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Year : 2018  |  Volume : 9  |  Issue : 4  |  Page : 245-249

A study of clinicopathological correlation of periorbital hyperpigmentation

Department of Dermatology, T. N. M. C. and B.Y.L. Nair Ch. Hospital, Mumbai, Maharashtra, India

Correspondence Address:
Uddhao S Zambare
Department of Dermatology, T. N. M. C. and B.Y.L. Nair Ch. Hospital, Mumbai, Maharashtra
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Source of Support: None, Conflict of Interest: None

DOI: 10.4103/idoj.IDOJ_244_17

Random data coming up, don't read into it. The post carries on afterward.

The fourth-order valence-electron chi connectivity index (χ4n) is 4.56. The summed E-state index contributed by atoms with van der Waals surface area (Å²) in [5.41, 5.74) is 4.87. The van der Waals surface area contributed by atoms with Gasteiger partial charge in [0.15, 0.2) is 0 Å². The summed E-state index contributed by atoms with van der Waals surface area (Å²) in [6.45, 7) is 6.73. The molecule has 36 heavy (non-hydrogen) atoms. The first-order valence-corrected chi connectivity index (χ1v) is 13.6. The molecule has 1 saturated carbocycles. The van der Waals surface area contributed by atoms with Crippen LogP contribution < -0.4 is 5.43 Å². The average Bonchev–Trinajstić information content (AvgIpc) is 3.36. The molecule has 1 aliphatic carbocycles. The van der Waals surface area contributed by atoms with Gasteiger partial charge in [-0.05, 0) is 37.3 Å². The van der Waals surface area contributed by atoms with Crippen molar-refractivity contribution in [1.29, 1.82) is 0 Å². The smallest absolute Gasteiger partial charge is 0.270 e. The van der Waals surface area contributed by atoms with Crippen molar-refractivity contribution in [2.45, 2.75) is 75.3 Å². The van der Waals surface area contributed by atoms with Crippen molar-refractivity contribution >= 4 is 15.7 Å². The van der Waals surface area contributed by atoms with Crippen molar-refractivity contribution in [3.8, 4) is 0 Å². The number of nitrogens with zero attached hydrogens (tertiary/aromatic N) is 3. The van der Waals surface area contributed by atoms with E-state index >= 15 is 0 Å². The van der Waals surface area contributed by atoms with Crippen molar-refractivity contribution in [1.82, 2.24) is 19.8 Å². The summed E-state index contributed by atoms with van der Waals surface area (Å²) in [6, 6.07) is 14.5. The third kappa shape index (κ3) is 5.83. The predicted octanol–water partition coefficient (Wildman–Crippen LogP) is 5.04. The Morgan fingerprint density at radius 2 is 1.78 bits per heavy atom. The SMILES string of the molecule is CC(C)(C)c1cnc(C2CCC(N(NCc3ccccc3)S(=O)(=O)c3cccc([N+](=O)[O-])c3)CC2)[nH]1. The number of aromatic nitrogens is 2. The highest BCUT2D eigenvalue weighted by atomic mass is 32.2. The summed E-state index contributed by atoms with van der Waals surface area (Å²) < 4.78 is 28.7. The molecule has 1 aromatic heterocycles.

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Context: “Dark circles” are esthetic concerns that can affect individuals of any age, gender, or race. They can be familial, physiological, or associated with various medical illnesses. Aim: To study the clinicopathological correlation of periorbital hyperpigmentation. Patients and Methods: Fifty patients affected with periorbital melanosis (POM) were enrolled for the study after obtaining informed consent. Details regarding history, demographic data, and physical examination of POM were recorded, and a 2-mm punch skin biopsy was taken from the affected skin under local anesthesia and stained with hematoxylin and eosin (H and E), Fontana Masson (Melanin), Perls Prussian blue (Hemosiderin). Results: Twenty-three (46%) patients with POM had history of chronic illness before developing POM; 18% patients were atopic, 16% had jaundice, 18% had associated pigmentary demarcation lines (PDL) of type F and G, 8% had acanthosis nigricans, 22% patients had anemia, 16% patients gave positive family history of POM, and menstrual irregularity was seen in 16%. Histopathology revealed dermal melanin deposition with melanophages along with predominantly increased epidermal melanin and melanin in vellus follicular epithelium. Prussian blue for hemosiderin was negative in all cases. Conclusions: The study has elicited the multifactorial origin of POM; females are affected more than males. Dermal melanin deposition is a constant feature. Hemosiderin is not found in POM. Increased pigmentation of the vellus follicular epithelium is a feature of POM.

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